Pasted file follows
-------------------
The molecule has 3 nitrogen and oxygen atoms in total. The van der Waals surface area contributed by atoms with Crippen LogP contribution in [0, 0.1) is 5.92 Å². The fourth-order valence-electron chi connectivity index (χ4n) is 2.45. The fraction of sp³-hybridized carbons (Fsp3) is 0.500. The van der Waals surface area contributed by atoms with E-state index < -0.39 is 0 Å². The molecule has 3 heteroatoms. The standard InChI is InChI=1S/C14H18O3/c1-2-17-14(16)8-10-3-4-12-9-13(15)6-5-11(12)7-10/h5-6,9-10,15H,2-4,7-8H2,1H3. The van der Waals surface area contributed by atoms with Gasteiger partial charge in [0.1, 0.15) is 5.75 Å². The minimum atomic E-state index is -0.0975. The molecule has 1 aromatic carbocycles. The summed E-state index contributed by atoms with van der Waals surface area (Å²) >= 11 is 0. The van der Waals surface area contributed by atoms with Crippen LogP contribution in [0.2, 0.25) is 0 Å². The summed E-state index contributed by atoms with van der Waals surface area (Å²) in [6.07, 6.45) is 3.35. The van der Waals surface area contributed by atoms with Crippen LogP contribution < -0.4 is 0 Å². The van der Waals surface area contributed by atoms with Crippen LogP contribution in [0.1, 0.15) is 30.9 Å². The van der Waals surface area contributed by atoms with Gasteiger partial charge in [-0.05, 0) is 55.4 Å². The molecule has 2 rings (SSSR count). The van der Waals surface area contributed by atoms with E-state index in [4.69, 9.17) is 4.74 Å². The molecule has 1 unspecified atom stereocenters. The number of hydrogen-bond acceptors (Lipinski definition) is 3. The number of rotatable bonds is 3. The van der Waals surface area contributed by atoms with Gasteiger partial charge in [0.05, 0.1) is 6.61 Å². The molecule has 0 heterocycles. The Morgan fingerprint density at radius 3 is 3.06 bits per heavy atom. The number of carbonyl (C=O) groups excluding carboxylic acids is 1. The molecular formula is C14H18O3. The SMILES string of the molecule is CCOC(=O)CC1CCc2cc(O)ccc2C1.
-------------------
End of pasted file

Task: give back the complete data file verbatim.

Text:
The molecule has 3 nitrogen and oxygen atoms in total. The van der Waals surface area contributed by atoms with Crippen LogP contribution in [0, 0.1) is 5.92 Å². The fourth-order valence-electron chi connectivity index (χ4n) is 2.45. The fraction of sp³-hybridized carbons (Fsp3) is 0.500. The van der Waals surface area contributed by atoms with E-state index < -0.39 is 0 Å². The molecule has 3 heteroatoms. The standard InChI is InChI=1S/C14H18O3/c1-2-17-14(16)8-10-3-4-12-9-13(15)6-5-11(12)7-10/h5-6,9-10,15H,2-4,7-8H2,1H3. The van der Waals surface area contributed by atoms with Gasteiger partial charge in [0.1, 0.15) is 5.75 Å². The minimum atomic E-state index is -0.0975. The molecule has 1 aromatic carbocycles. The summed E-state index contributed by atoms with van der Waals surface area (Å²) >= 11 is 0. The van der Waals surface area contributed by atoms with Crippen LogP contribution in [0.2, 0.25) is 0 Å². The summed E-state index contributed by atoms with van der Waals surface area (Å²) in [6.07, 6.45) is 3.35. The van der Waals surface area contributed by atoms with Crippen LogP contribution < -0.4 is 0 Å². The van der Waals surface area contributed by atoms with Crippen LogP contribution in [0.1, 0.15) is 30.9 Å². The van der Waals surface area contributed by atoms with Gasteiger partial charge in [-0.05, 0) is 55.4 Å². The molecule has 2 rings (SSSR count). The van der Waals surface area contributed by atoms with E-state index in [4.69, 9.17) is 4.74 Å². The molecule has 1 unspecified atom stereocenters. The number of hydrogen-bond acceptors (Lipinski definition) is 3. The number of rotatable bonds is 3. The van der Waals surface area contributed by atoms with Gasteiger partial charge in [0.05, 0.1) is 6.61 Å². The molecule has 0 heterocycles. The Morgan fingerprint density at radius 3 is 3.06 bits per heavy atom. The number of carbonyl (C=O) groups excluding carboxylic acids is 1. The molecular formula is C14H18O3. The SMILES string of the molecule is CCOC(=O)CC1CCc2cc(O)ccc2C1.